Young barn owls ringed and weighed

This is a video about a barn owl nest where baby owls are hatching.

Tonight, the regional ornithological society went to ring young barn owls at a nest in a farmer’s barn near the Eempolder nature reserve. The society has been doing this research for 25 years.

There are six owlets in this nest. The ringing should be now, as the older chicks are about 60 days old and will fly away soon. The oldest chick which had been ringed earlier has already flown away. Some young barn owls which can already fly, will return to the nest to get food from their parents.

The ladder goes up. Five owlets go from the nestbox into the bag.

Downstairs, one questions for the researchers is: how long are their wings? Are they healthy? To find out, they are weighed. Yes, they are healthy. One weighs 340g.

The rings go around their legs.

One barn owl, ringed in this area, was later found in Ukraine. Others in southern France and Spain. Barn owls do not have seasonal migration; but sometimes, they fly long distances until there is a place which they like.

One of the juvenile owls is a darker colour form than the others.

The youngest owlet is still downy, while the others are already all feathers. The youngest one is just 43 days old. The chicks do not hatch at the same time.

Six owlets is a good result. The maximum number of eggs in a barn owl nest is ten. This is a good year for barn owls, as there are many mice and voles. Probably, the juveniles in this nest, as it is still early for common voles, are eating wood mice and brown rats.

Barn owl nest numbers in this area vary a lot, depending on rodent numbers. Rodents can survive cold snowy winters by digging burrows. However, in wet winters, they drown.

Even in good rodent years, many barn owls may die. About 80% of dead barn owls found are victims of motor traffic.

Before the young owls are put back into the nest, the nest is cleaned. Probably, the parents will have a second clutch; maybe even a third clutch.

The Namibia Raptor Rehabilitation Research and Education Centre (Narrec) has urged the public not to destroy the nests of breeding barn owls, as these creatures serve as perfect pest controllers: here.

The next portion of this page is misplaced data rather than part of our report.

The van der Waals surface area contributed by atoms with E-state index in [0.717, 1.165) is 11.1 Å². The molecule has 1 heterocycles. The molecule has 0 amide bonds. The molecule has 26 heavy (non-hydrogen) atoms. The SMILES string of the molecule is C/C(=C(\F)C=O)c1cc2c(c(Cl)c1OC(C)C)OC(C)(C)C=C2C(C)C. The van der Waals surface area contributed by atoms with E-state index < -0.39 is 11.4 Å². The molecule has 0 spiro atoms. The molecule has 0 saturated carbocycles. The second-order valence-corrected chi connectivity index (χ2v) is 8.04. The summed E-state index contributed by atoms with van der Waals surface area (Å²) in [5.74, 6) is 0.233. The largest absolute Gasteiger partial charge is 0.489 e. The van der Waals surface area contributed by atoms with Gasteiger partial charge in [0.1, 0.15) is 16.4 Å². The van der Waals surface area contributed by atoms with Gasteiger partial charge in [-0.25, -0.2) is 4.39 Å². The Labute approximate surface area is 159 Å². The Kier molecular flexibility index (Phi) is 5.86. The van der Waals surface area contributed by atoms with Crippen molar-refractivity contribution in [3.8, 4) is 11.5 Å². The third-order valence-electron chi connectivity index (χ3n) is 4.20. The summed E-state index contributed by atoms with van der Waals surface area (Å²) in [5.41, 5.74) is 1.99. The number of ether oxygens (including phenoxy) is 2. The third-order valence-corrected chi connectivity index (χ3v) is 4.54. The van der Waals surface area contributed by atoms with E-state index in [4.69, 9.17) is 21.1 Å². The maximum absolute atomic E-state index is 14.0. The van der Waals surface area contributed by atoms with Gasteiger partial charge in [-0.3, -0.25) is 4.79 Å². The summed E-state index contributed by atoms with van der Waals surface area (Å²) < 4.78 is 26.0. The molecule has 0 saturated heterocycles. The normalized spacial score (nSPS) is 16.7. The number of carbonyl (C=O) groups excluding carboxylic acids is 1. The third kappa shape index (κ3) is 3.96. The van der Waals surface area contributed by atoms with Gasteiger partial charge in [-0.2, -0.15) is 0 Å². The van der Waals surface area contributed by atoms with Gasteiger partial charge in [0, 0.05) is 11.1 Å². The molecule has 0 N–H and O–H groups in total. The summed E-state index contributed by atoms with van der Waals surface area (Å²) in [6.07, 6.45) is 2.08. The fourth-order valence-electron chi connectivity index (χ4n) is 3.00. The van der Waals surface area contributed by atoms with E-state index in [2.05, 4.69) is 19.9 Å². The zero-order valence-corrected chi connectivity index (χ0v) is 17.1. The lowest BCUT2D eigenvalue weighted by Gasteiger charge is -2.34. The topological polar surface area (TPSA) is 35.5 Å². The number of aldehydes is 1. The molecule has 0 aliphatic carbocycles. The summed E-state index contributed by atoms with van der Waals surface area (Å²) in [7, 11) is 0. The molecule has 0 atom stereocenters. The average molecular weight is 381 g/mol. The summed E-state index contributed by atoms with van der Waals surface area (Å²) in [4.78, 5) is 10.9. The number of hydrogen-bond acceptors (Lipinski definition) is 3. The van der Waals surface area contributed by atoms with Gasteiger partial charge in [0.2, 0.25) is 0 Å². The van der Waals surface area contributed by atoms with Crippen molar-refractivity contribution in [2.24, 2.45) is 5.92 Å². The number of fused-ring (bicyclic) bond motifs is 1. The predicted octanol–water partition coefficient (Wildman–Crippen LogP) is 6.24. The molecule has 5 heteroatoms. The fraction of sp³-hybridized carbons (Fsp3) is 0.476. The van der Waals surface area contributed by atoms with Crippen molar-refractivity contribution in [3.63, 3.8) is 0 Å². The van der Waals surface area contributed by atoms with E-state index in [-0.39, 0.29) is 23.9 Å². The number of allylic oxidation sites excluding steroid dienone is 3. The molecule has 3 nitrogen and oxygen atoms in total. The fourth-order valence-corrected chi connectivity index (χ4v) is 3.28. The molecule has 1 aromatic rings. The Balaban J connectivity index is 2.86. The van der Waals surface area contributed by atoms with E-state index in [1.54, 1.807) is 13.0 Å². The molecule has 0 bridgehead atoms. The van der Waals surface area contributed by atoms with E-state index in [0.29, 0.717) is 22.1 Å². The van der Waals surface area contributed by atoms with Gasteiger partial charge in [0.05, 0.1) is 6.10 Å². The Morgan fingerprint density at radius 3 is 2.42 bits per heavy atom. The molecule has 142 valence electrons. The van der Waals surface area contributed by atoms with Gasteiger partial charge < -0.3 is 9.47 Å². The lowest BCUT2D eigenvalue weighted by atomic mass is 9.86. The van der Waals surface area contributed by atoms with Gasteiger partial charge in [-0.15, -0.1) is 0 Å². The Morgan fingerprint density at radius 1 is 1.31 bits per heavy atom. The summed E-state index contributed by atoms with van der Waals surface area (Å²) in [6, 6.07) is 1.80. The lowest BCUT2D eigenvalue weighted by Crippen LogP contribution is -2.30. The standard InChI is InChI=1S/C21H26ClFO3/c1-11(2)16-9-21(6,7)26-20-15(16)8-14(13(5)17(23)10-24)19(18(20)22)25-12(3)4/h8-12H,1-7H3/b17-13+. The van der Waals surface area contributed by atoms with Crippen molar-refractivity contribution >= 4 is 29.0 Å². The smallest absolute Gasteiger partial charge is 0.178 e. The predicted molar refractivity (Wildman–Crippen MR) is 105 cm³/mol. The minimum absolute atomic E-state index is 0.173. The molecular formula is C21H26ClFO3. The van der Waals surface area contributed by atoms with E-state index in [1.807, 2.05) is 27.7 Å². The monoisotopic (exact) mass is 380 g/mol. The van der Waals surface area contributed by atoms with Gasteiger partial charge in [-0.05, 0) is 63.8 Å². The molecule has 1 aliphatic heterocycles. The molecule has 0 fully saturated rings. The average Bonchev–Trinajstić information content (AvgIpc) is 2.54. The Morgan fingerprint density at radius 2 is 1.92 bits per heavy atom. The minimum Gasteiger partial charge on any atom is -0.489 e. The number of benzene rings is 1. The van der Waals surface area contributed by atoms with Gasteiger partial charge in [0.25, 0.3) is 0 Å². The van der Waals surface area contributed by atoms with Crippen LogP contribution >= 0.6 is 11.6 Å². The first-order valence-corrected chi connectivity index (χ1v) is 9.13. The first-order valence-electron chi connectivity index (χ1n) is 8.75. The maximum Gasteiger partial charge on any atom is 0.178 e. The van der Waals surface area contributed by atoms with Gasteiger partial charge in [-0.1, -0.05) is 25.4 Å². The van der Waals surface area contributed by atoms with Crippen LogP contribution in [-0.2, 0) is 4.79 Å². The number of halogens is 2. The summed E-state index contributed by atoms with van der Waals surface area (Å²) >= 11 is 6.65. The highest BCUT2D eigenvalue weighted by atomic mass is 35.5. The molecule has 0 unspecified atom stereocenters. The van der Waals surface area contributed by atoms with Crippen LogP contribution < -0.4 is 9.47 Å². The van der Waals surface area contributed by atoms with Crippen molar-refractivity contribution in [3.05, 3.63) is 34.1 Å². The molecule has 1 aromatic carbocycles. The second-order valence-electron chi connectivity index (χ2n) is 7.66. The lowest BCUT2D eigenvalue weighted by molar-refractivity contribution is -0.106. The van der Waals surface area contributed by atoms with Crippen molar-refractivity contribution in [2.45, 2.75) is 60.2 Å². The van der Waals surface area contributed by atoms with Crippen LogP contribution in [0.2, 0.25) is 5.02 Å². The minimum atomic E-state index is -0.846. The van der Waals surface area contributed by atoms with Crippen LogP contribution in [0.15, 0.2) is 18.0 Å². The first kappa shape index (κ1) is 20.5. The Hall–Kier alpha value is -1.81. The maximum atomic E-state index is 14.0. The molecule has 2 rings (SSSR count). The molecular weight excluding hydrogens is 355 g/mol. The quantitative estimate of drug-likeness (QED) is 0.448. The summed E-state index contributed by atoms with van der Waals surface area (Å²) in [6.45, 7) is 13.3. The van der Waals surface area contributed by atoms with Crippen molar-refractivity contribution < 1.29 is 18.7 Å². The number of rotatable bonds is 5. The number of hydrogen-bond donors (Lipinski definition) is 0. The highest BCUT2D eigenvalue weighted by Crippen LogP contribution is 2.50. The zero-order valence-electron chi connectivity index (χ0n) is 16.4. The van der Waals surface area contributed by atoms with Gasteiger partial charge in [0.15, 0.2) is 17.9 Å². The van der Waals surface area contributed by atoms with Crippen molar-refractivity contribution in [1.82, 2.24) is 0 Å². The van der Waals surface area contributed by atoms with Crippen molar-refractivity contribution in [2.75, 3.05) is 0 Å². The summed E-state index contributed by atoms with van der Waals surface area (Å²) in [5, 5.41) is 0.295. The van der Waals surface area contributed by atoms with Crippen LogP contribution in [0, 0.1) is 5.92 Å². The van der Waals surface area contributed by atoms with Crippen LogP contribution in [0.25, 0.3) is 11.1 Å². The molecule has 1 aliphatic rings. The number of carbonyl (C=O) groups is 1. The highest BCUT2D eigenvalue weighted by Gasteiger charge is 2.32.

USA: Barn owls have not been seen in Michigan in over a decade, but a new guest at a bird rehabilitation facility in Grand Rapids has ornithologists excited. According to, a male barn owl was delivered to the Blandford Nature Center May 21 after being discovered ill and weak in a barn. Initial examinations were inconclusive about what caused the bird’s condition, but poisoning could be at fault. Fortunately, the bird has been recovering strongly, but it is not yet known if it will be able to be released: here.

23 thoughts on “Young barn owls ringed and weighed

  1. Pingback: Blue tit fledglings on the balcony | Dear Kitty. Some blog

  2. Pingback: Peregrine falcons, kestrels and owls | Dear Kitty. Some blog

  3. Pingback: Versatile Blogger Award again, thanks urbanperegrines! | Dear Kitty. Some blog

  4. Pingback: Skylark and spoonbill | Dear Kitty. Some blog

  5. The herons may have left their nests already, but when a crew arrived to make essential repairs to a popular rookery in Utah, new occupants were already enjoying the area, and construction was halted. According to the Deseret News, a clutch of three baby barn owls was discovered at the great blue heron rookery at the Farmington Bay Waterfowl Management Area, and the project to replace toppled platforms and reinforce towers the large wading birds use for nesting has been postponed.